It was an alarmingly quick descent, and it took time for the stock price to rebound.

#4 Passage of the Farm Bill

Many traders saw the recent Farm Bill’s passage as the start of a CBD stock frenzy.

Characteristics of This Stock Catalyst

You could consider CBD the second wave of the pot-stock fever that hit in 2018 after Canada’s legalization.

In late 2018, a news event rocked the world of weed stocks: The U.S. passed the Farm Bill, legalizing industrial hemp, a common source for CBD.

CB-what? CBD, or cannabidiol, is derived from the marijuana plant. But unlike THC (tetrahydrocannabinol — the psychoactive, get-high compound), CBD is non-psychoactive. It’s touted as a wonder cure, but because of its connection to marijuana, it’s mostly resided in a legal grey zone with a limited audience.

Once the bill passed, all eyes were on the CBD sector. In particular, traders were looking at existing operations, as they had an infrastructure in place and were primed for a huge surge in business.

With the potential of high-profile partnerships and much larger distribution channels, optimism was at an all-time high, and many CBD-related stocks saw big swells following the Farm Bill’s passing.

#5 MagneGas Reverse Stock Split

No splitting hairs about it: A reverse split tends to inspire pessimism and bring a stock’s price down.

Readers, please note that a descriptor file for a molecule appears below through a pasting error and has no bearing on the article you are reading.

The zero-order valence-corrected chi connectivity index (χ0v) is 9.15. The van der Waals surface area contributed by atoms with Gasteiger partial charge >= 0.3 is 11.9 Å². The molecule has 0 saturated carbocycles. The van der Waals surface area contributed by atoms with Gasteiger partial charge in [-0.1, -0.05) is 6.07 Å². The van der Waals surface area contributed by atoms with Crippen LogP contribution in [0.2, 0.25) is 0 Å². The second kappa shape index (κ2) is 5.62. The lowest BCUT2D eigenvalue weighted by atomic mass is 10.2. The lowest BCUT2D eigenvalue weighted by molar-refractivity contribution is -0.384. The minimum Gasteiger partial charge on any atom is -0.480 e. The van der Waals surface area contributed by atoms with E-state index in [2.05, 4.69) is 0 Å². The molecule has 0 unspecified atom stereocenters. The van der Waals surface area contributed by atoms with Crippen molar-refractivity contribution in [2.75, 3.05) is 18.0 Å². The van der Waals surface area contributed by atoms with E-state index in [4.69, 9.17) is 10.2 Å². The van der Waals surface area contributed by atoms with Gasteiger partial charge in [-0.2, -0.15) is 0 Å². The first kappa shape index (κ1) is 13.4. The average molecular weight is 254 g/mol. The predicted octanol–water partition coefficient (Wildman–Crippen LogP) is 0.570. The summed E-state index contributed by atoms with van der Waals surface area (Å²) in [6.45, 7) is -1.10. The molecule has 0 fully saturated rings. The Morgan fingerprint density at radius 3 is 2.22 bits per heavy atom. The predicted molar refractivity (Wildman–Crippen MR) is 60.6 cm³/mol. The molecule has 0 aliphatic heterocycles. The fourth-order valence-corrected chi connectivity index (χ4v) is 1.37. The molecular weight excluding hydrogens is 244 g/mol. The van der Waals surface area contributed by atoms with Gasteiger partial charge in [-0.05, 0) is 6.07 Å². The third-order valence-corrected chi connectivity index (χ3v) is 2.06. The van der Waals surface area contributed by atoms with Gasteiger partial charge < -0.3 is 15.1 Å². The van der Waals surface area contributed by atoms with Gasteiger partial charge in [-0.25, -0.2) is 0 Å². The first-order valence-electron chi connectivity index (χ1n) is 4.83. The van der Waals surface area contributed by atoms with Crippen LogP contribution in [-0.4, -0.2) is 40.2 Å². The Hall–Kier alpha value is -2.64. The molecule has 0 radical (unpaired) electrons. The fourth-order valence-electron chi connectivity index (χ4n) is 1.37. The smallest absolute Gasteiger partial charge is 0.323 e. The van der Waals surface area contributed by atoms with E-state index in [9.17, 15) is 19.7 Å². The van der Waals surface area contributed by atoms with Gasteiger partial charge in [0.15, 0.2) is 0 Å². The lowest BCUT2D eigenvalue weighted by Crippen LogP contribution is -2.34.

Characteristics of This Stock Catalyst

If you’re not familiar, a company will implement a reverse stock split when its share price is very low. They reduce the number of shares available but raise the price per share. It doesn’t change the value, but it’s generally seen as a bad sign for the stock.

Why? Because companies with poor performance are usually using reverse splits to minimize the risk of being delisted from an exchange due to the low price per share.

This isn’t always the case … Sometimes they do it to gain more respect in the market by increasing the share price. But the perception is generally negative, so reverse splits tend to drive stock prices down.

Here’s a recent example: MagneGas Applied Technology Solutions, Inc. performed a 1-20 reverse split of its stock. Suddenly, shares trading for less than 25 cents were consolidated into shares of about $4.15.

By the end of the next trading day, shares were trading below $3, which just goes to show traders’ distrust in reverse splits.

Key Tips While Dealing With Stock Catalysts

Want to make the most of stock catalysts? Follow these tips.

You Must Use a Stock Screener

It used to be that traders had to rely on multiple sources to research stocks. They probably used a trading platform for technical research, then subscribed to various news sites to watch for potential news catalysts.